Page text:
What does the Modern Slavery Act mean for UK Businesses?

July 30, 2020 7:14 am, Published by , Leave your thoughts

This World Day Against Trafficking in Persons (30 July), we want to discuss the role businesses have to play in addressing human trafficking and modern slavery* in the UK, and invite you to register for a free webinar where we will discuss ‘What does the Modern Slavery Act 2015 mean for me? Reflections on the last 5 years of implementation.’

According to the International Labour Organisation, 24.9 million people are trapped in situations of forced labour globally. The majority of those people (16 million) are exploited in the private sector in ‘high-risk’ industries like agriculture, construction, waste management and hospitality. Therefore, businesses clearly have a key role to play in addressing the risks associated with labour exploitation and forced labour. Whilst life may have paused for some during the pandemic, people across the world continue to exploit others for financial gain. Only last week, the Gangmasters and Labour Abuse Authority (GLAA) identified 17 potential victims of labour exploitation in Suffolk.

In the UK, the government introduced the ‘Modern Slavery Act 2015’ under which, businesses across all sectors with a turnover above £36 million have to report annually on the steps they are taking to address the risks of modern slavery both in their own organisation and supply chains. Whilst some businesses are taking proactive steps to reduce modern slavery risks, compliance with the legislation is still low. As the Rights Lab report ‘Agriculture and Modern Slavery Act Reporting’ uncovers, the overall compliance with the Act, remains generally low, even in high-risk sectors.

So why are so few businesses complying with the Modern Slavery Act when according to the recent Operation Fort report from the UK Independent Anti-Slavery Commissioner, “no supply chain is safe from worker exploitation”?

Although a number of leading businesses are taking proactive steps to embed practices to address modern slavery risks such as risk mapping, social auditing, worker engagement and training teams to spot and report the signs, there is still a lot of work that needs to be done. Wherever businesses are in their journey to tackle modern slavery, there is always the next step to take.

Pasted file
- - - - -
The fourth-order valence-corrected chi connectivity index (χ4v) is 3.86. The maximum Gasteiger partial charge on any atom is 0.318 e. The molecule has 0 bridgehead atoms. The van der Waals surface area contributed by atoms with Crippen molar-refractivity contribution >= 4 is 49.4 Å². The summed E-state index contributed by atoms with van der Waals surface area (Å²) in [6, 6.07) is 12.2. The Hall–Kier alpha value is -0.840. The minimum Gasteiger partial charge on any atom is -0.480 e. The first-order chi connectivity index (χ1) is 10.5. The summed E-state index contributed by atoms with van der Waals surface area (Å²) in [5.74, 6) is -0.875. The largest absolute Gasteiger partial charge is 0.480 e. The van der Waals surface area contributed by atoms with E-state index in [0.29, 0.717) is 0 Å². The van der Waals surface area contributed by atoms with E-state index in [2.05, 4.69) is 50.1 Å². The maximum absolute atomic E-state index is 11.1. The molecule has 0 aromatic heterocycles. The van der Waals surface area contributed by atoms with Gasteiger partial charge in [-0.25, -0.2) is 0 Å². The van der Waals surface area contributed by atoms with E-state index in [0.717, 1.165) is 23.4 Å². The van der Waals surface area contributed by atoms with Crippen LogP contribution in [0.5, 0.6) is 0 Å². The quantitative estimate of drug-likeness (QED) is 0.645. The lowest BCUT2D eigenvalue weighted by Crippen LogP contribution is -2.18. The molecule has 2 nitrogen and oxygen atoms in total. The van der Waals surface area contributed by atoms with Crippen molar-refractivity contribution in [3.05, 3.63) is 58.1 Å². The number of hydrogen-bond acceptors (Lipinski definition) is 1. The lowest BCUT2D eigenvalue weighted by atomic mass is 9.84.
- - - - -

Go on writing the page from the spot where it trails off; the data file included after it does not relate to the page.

To provide businesses with an uncomplicated breakdown of the Modern Slavery Act 2015 and clarify what implications it has for businesses, we are running a free live webinar on the 19th of August where we will discuss ‘What does the Modern Slavery Act 2015 mean for me? Reflections on the last 5 years of implementation.’

We will be joined by speakers from JZ Flowers and Multiplex who will share how the legislation has impacted their organisations, as well as a representative from the Office of the Independent Anti-Slavery Commissioner to reflect on the current status of implementation of compliance activities by UK businesses.  Find out more about this session and register for free.

In the meantime, listen again to a range of previous webinars for insights on tackling modern slavery across multiple global industries.

* In the UK, the term ‘modern slavery’ is used when referring to human trafficking, slavery, forced or compulsory labour and servitude.

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